Trichinae has not been found in the U.S. swine herd for at least 25 years, and America’s pig farmers know that, but that is hard to get across to foreign customers.
“U.S. pork producers are doing a tremendous job in production to have eliminated trichinae from the swine herd through Pork Quality Assurance Plus (PQA Plus), and we have taken for granted the fine job producers and the industry have done,” says Bobby Acord, former administrator of the USDA Animal and Plant Health Inspection Service now working with the National Pork Producers Council.
Though producer participation and certification in PQA-Plus and modern hog production practices have eliminated trichinae in the domestic herd, the foreign consumer wants proof that these practices truly have eliminated the parasite from the pork supply.
In 2015, the CODEX (“food code”) adopted a new global standard to define negligible trichinae risk in pigs, and to comply the U.S. pork industry must be able to prove product contains no risk. To be able to quantify and offer data of proof of negligible trichinae risk, the NPPC secured APHIS funding to develop a surveillance program that over a two-year period will test 6.2 million samples from the hanging tender to determine that trichinae does not exist. The only cost to the packer is the added manpower to collecting the 10-gram (0.35-ounce) samples. Acord says the numbers of samples requested from each participating plant is determined as a percentage of each plant’s daily kill.
Steve Larsen, National Pork Board assistant vice president of Science and Technology, says U.S. packers are coming on board, and the specifics of the sampling procedures will be left up to the individual plants. “We want this to be the least burdensome for them,” he says, adding that it is important to have good representation from the packing industry, both from a slaughter capacity level and geographic area. “We want to be able to tell our foreign customers that our sampling covers all areas of the U.S., so they can be assured that our product is safe regardless where the plant is located.”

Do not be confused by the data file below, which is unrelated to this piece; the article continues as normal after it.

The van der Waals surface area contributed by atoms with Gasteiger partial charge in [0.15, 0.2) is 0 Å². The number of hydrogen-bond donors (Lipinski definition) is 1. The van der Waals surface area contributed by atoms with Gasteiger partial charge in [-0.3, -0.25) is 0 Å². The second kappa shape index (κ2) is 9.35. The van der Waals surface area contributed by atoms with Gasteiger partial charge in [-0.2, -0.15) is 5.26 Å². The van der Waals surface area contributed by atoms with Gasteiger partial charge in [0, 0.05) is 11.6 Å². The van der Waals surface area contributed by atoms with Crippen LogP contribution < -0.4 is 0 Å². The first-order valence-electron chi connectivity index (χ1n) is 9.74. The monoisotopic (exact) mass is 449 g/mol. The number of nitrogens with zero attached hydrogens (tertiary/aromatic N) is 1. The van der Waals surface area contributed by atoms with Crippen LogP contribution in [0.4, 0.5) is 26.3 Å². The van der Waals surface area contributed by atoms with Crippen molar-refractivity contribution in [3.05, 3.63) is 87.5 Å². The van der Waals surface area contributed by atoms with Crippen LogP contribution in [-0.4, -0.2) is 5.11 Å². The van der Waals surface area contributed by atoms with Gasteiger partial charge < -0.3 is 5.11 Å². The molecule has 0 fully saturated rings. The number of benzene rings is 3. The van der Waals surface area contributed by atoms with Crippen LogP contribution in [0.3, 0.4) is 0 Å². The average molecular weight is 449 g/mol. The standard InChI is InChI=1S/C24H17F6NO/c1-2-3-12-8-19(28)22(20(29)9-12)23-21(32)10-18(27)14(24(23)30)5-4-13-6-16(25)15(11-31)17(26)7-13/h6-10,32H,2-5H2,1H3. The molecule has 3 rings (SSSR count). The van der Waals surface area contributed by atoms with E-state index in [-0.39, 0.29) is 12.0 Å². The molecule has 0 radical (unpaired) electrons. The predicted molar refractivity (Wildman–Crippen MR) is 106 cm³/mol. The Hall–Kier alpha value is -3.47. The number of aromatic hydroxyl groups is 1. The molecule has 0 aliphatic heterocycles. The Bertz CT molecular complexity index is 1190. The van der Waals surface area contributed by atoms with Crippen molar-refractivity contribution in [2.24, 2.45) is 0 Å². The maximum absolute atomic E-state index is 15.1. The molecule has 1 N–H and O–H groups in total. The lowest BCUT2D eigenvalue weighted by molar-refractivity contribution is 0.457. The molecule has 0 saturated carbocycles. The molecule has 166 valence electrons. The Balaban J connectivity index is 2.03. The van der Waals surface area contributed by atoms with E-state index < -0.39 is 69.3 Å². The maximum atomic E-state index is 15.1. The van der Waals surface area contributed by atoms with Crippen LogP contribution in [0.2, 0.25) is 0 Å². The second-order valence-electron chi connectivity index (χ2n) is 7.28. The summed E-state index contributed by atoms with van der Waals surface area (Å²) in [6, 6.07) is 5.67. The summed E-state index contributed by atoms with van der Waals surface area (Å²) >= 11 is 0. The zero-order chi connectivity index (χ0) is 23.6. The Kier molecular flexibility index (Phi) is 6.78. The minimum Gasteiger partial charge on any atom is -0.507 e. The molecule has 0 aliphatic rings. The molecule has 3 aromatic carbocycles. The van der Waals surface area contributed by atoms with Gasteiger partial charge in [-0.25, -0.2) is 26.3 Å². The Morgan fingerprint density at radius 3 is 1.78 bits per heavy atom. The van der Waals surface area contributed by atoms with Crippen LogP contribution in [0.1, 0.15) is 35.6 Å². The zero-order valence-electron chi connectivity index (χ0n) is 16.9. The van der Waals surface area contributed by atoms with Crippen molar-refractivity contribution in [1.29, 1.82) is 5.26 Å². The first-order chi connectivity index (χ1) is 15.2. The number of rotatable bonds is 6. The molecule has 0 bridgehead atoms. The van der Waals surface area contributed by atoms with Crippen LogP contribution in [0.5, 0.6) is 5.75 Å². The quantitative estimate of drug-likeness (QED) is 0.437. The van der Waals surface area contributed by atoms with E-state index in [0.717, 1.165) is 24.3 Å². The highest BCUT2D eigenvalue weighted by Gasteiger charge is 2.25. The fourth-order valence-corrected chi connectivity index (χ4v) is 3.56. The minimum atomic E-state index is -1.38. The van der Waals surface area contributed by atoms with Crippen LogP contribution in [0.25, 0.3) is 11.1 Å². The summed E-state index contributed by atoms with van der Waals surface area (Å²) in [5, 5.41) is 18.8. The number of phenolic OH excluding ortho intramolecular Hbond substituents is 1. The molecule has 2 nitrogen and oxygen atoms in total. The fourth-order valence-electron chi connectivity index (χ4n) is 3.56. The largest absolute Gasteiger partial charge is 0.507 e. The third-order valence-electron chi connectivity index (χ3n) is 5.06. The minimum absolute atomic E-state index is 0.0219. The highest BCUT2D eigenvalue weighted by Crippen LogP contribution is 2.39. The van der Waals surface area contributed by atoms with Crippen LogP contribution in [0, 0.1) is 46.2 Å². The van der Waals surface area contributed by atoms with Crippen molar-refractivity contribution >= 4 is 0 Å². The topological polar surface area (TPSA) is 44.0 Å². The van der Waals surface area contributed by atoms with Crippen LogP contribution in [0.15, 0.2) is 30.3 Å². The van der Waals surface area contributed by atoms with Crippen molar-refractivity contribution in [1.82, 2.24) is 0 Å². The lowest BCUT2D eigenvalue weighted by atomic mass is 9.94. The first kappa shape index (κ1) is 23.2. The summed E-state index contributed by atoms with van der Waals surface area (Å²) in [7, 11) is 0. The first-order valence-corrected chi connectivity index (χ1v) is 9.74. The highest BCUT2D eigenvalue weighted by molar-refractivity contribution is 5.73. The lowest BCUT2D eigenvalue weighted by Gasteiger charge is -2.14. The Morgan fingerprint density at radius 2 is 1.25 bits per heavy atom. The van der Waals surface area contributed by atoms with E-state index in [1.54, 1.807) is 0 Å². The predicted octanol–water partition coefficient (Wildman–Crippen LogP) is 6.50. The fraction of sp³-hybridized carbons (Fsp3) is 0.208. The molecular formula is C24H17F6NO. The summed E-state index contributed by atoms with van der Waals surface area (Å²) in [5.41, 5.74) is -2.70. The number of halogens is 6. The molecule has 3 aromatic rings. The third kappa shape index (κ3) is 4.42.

Currently, the countries questioning the safety of U.S. pork in regards to trichinae require mitigation efforts to calm their fears, and the main mitigation is to freeze the pork product prior to shipping, adding cost. “Just think of that, the extra cost of freezing the product, and keeping it frozen to get it into the export market,” Larsen says.
In addition to adding costs to the process, Acord says freezing the pork product also reduces the quality, potentially robbing the end consumer of having the best-possible dining experience.
With U.S. producers doing their jobs of producing a safe and healthy pork product, this Trichinae Surveillance Program is aimed to provide assurance in the global marketplace that U.S. product is indeed safe. “We need to do this to protect our export market,” Acord says. “We want to provide data, and without data, we’ll be left out in the cold. … this is good for trade in the long run; it’s a tremendous return on the investment.”
Acord feels a safe U.S. pork product backed up with data can go a long way in maintaining, or even strengthening export markets. “I think we could send a lot more to South Africa,” is one example.
Larsen says, “this will help maintain export markets, and open new ones that fresh pork can be sent to, with no trichinella mitigation needed. … This data will prove that what they’re (producers) doing on the farm is working” to eliminate trichinae. “This will give us the results to show the world how good U.S. producers are. We produce the highest quality, best pork out there, and this is just another feather in the cap, or another brick in the foundation to help prove how well the U.S. producer raises pork.”